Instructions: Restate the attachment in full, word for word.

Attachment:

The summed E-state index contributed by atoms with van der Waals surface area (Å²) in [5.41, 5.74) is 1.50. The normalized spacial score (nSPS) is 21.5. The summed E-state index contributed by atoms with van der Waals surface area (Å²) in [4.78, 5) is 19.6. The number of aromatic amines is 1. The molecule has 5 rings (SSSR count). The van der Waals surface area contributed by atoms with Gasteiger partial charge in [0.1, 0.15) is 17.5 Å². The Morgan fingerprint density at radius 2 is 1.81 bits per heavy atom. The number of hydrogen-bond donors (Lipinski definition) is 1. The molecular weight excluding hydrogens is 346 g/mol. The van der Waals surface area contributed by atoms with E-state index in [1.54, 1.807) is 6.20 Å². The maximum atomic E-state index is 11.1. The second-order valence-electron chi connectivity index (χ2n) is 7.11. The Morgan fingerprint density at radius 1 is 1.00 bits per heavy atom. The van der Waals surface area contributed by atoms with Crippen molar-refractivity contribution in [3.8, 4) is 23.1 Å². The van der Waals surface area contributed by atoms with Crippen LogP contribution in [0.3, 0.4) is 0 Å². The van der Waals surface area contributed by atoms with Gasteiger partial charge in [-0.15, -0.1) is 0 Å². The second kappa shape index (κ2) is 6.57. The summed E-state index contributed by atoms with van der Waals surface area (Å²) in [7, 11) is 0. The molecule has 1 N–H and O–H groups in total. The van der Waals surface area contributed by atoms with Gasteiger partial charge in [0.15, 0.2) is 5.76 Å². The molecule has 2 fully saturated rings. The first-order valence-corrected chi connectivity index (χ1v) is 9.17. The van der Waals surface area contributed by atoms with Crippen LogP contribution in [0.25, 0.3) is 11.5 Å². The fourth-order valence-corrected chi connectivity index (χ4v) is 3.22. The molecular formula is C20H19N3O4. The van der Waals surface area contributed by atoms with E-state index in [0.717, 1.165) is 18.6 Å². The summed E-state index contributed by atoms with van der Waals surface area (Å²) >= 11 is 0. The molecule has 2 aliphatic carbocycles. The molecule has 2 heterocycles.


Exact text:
The summed E-state index contributed by atoms with van der Waals surface area (Å²) in [5.41, 5.74) is 1.50. The normalized spacial score (nSPS) is 21.5. The summed E-state index contributed by atoms with van der Waals surface area (Å²) in [4.78, 5) is 19.6. The number of aromatic amines is 1. The molecule has 5 rings (SSSR count). The van der Waals surface area contributed by atoms with Gasteiger partial charge in [0.1, 0.15) is 17.5 Å². The Morgan fingerprint density at radius 2 is 1.81 bits per heavy atom. The number of hydrogen-bond donors (Lipinski definition) is 1. The molecular weight excluding hydrogens is 346 g/mol. The van der Waals surface area contributed by atoms with E-state index in [1.54, 1.807) is 6.20 Å². The maximum atomic E-state index is 11.1. The second-order valence-electron chi connectivity index (χ2n) is 7.11. The Morgan fingerprint density at radius 1 is 1.00 bits per heavy atom. The van der Waals surface area contributed by atoms with Crippen molar-refractivity contribution in [3.8, 4) is 23.1 Å². The van der Waals surface area contributed by atoms with Crippen LogP contribution in [0.3, 0.4) is 0 Å². The van der Waals surface area contributed by atoms with Gasteiger partial charge in [-0.15, -0.1) is 0 Å². The second kappa shape index (κ2) is 6.57. The summed E-state index contributed by atoms with van der Waals surface area (Å²) in [7, 11) is 0. The molecule has 1 N–H and O–H groups in total. The van der Waals surface area contributed by atoms with Gasteiger partial charge in [0.15, 0.2) is 5.76 Å². The molecule has 2 fully saturated rings. The first-order valence-corrected chi connectivity index (χ1v) is 9.17. The van der Waals surface area contributed by atoms with Crippen LogP contribution in [0.25, 0.3) is 11.5 Å². The fourth-order valence-corrected chi connectivity index (χ4v) is 3.22. The molecular formula is C20H19N3O4. The van der Waals surface area contributed by atoms with E-state index in [0.717, 1.165) is 18.6 Å². The summed E-state index contributed by atoms with van der Waals surface area (Å²) >= 11 is 0. The molecule has 2 aliphatic carbocycles. The molecule has 2 heterocycles.